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Why do we have history and archaeology?

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Why were then Roman granaries buttressed?

Take your pick. The archaeologist view that a stone wall 2ft thick needed reinforcement because of the pressure of having grain sacks leaning against it, or the builder's and farmer's view that the wall was thick enough already, but that the buttresses supported an overhanging roof to keep walls free from damp, and food dry and cool. One line of thought has academic backing, the other common sense logic from people used to building and storing food.

 

To be fair, some academics support the overhanging roof theory - but most popular and scholarly works overwhelmingly seem to go with the 'supported wall' theory. Turf and timber forts incidentally, had granaries which were supported on piles to keep them free from the ground, and there is no evidence for or against overhanging roofs. However, there is definitely no evidence at all for external wall supports.

 

I mention this minor point in order to illustrate some of the differences between History and Archaeology. Whilst Historical research can be entirely based on academia, I feel that Archaeology should draw on the resources of practical people, rather than solely on academics who may not have enough insight into building, food storage, water conveyance etc to make a valid evaluation of a site.

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Butresses, it is my belief, are only used to distribute the weight from a heavy roof which would push too thin and too high walls outwards otherwise. I have never heard about butresses being used to compensate for the pressure of goods being stored inside the building, nor to support an overhanging roof (??). That doesn't seem to make any sense to me.

Admittedly, I'm not a builder.

 

The practise to build a second storey slightly overhanging the first one, which used to be rather popular at certain times and in certain areas, I understand, did have the purpose to compensate for the weight of goods or furniture inside : if the second storey wall is right on top of the first storey one, the weight of heavy furniture and the heavy floorboards would give a building the tendency to fold inward. Having a slightly overhanging second storey would balance these things out.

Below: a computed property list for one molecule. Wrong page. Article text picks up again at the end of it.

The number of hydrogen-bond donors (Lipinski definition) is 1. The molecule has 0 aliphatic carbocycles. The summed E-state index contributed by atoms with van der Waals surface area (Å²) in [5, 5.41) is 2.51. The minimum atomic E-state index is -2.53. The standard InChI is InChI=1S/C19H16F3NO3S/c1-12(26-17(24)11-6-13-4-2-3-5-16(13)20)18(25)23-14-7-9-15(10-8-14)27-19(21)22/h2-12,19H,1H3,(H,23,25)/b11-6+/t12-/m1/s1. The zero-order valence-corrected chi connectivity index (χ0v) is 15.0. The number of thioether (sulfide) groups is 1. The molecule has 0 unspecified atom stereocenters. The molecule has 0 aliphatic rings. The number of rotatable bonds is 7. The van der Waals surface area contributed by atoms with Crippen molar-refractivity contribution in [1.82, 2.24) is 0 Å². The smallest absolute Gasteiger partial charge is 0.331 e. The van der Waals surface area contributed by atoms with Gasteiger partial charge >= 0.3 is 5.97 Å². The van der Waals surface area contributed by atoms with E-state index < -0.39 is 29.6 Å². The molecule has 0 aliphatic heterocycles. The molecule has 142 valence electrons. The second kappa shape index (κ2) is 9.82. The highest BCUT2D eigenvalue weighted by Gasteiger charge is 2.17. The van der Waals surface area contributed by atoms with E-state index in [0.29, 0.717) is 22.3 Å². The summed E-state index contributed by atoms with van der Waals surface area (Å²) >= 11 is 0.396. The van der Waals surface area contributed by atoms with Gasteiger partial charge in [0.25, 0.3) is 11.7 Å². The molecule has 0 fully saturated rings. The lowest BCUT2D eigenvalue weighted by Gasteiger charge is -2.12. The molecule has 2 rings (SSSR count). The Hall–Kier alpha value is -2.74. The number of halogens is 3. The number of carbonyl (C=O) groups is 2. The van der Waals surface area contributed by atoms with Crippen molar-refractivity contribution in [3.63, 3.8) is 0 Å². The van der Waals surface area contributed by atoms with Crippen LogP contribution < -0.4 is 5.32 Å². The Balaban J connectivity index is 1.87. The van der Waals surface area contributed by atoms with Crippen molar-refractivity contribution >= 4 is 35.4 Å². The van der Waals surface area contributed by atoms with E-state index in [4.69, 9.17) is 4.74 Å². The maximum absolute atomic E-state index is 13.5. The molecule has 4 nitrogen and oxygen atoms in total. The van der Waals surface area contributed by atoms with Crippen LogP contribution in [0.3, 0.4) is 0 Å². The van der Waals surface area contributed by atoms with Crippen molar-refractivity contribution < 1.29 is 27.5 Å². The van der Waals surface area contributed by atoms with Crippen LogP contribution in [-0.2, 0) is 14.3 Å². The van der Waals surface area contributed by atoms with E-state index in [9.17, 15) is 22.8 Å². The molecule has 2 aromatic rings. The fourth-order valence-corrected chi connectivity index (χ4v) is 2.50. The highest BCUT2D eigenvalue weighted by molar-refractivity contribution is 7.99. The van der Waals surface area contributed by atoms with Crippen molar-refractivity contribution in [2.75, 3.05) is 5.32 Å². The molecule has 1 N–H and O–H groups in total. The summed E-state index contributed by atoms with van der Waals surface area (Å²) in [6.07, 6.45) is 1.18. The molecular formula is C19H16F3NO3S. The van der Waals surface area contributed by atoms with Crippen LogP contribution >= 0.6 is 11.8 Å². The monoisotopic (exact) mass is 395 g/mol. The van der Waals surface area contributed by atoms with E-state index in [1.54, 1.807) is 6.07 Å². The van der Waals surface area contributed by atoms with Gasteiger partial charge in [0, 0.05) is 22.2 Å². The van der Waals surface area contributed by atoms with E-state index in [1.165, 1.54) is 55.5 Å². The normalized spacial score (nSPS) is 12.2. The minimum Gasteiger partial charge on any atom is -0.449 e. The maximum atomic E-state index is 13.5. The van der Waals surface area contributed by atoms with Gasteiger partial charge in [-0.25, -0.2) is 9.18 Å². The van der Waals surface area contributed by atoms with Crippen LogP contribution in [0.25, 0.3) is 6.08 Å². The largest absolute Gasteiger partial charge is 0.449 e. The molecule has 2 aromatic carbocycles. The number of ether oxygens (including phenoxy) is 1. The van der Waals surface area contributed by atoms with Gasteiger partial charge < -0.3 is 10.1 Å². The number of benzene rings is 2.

Formosus

Edited by Formosus Viriustus

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I mention this minor point in order to illustrate some of the differences between History and Archaeology. Whilst Historical research can be entirely based on academia, I feel that Archaeology should draw on the resources of practical people, rather than solely on academics who may not have enough insight into building, food storage, water conveyance etc to make a valid evaluation of a site.

To be fair that would not be a difference between History and Archaeology, or any other research discipline for that matter.

Irrespectively of how we may define "academia" here, all research must be based on empyrical (practical) evidence and elementary logic (the uncommon common sense).

Otherwise we would get invalid evaluations even in History, for example the famous mirror weapon of Archimedes.

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I mention this minor point in order to illustrate some of the differences between History and Archaeology. Whilst Historical research can be entirely based on academia, I feel that Archaeology should draw on the resources of practical people, rather than solely on academics who may not have enough insight into building, food storage, water conveyance etc to make a valid evaluation of a site.

To be fair that would not be a difference between History and Archaeology, or any other research discipline for that matter.

Irrespectively of how we may define "academia" here, all research must be based on empyrical (practical) evidence and elementary logic (the uncommon common sense).

Otherwise we would get invalid evaluations even in History, for example the famous mirror weapon of Archimedes.

 

Agreed on that point.

 

Personally, I'm against any unification of the disciplines. Archeology should be a purely practical, scientific pursuit. Archaeologists shouldn't be biased in what they are looking for by their dual career or interest as a Historian. They shouldn't go out into a dig site with an eye to the confirmation of their already existing theory. A bias like that only gets us even further away from the accurate, positivist understanding of History.

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